The Thakhek Loop is one of those must-do motorbike journeys in Asia. I’ve personally motorbiked across Vietnam, around northern Thailand, and the northern half of Laos. Riding a motorbike in Asia is a great way to get off the tourist trail and experience the authentic lifestyle.
Southern Laos remains uncharted territory for me, so here writes Pete Vrouvas of TheOnlyPete.com about his trip along the Thakhek Motorbike Loop. His trip shows how wrong things can go while traveling, but still have a good time.
The Thakhek Loop a Motorbike Journey Through Hell
I recently completed the Thakhek loop by motorbike in southern Laos, and I barely escaped with my sanity. I can blame bad luck, Karma, or Murphy’s Law, but I think it really comes down to a case of “shit happens.”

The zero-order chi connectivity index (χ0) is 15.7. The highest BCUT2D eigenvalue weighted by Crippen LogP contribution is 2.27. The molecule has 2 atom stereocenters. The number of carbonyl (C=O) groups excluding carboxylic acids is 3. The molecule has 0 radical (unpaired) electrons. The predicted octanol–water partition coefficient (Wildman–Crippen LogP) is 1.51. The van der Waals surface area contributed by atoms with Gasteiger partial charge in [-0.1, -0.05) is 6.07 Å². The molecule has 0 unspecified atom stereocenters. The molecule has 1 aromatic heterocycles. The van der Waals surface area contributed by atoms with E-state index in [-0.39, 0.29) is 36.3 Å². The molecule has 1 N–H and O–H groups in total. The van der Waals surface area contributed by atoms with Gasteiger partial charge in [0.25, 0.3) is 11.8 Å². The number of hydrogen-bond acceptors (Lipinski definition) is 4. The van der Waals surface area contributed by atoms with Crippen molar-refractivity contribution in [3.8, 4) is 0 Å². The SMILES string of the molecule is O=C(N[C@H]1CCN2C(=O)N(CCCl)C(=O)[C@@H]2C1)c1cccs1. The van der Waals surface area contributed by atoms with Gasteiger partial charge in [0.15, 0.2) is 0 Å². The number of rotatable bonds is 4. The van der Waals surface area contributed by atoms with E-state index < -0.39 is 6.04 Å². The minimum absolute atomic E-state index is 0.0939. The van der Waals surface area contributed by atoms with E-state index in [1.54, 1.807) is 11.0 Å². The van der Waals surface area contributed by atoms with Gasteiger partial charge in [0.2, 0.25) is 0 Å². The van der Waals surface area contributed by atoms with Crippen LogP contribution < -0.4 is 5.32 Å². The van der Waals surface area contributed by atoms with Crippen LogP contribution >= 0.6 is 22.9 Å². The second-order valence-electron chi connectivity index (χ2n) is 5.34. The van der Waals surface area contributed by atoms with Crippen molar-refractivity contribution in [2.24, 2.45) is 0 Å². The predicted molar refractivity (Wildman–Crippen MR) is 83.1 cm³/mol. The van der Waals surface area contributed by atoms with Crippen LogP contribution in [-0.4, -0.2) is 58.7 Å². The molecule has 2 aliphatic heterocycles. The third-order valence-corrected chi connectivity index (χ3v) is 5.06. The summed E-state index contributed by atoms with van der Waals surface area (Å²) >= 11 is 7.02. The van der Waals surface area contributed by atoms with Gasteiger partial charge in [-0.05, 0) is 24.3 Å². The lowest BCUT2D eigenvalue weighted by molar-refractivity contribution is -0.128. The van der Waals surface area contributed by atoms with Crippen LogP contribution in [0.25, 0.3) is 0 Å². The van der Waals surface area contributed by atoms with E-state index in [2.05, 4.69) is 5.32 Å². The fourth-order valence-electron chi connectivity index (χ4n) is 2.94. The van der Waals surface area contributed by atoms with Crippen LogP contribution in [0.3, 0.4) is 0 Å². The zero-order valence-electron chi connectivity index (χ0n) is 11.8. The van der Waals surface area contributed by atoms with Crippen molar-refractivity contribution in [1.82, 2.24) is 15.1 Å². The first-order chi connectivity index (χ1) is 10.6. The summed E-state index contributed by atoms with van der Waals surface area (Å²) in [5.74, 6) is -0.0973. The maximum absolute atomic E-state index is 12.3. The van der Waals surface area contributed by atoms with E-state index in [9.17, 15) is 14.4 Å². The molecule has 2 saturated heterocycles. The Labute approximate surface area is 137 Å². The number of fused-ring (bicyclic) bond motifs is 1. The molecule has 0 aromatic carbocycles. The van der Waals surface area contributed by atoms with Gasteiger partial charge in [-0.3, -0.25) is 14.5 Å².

The Thakhek Motorbike Loop is a four-day adventure through the western region of southern Laos. The counterclockwise route starts in Thakhek, then goes to Thalang, Kong Lor Cave, and returns to Thakhek.
In total, the Thakhek Motorbike Loop is about 440 kilometers in total. We did the loop in three days because we were tight on time and, of course, we are total badasses.
Day 1: Departing Thakhek
The morning we departed Thakhek I was excited and nervous. I was also sweating like crazy which I assumed was because I was wearing jeans and a long-sleeve shirt in 40-degree heat. Incorrect. I was actually burning up from Bronchitis which I had picked up earlier while traveling in Laos.
We practiced riding our motorbikes with a few shakey circles out the front of our hostel, then hit the road. Not a bad start.
A minute into our drive, we stopped to fill up on gas. My friend who had never even driven an automatic scooter before didn’t see us turn off for the gas station and just kept going out of sight – seamless start to the trip.
The first day out of Thakhek was a journey of only 65 miles. It was full of beautiful limestone mountains and nicely paved roads.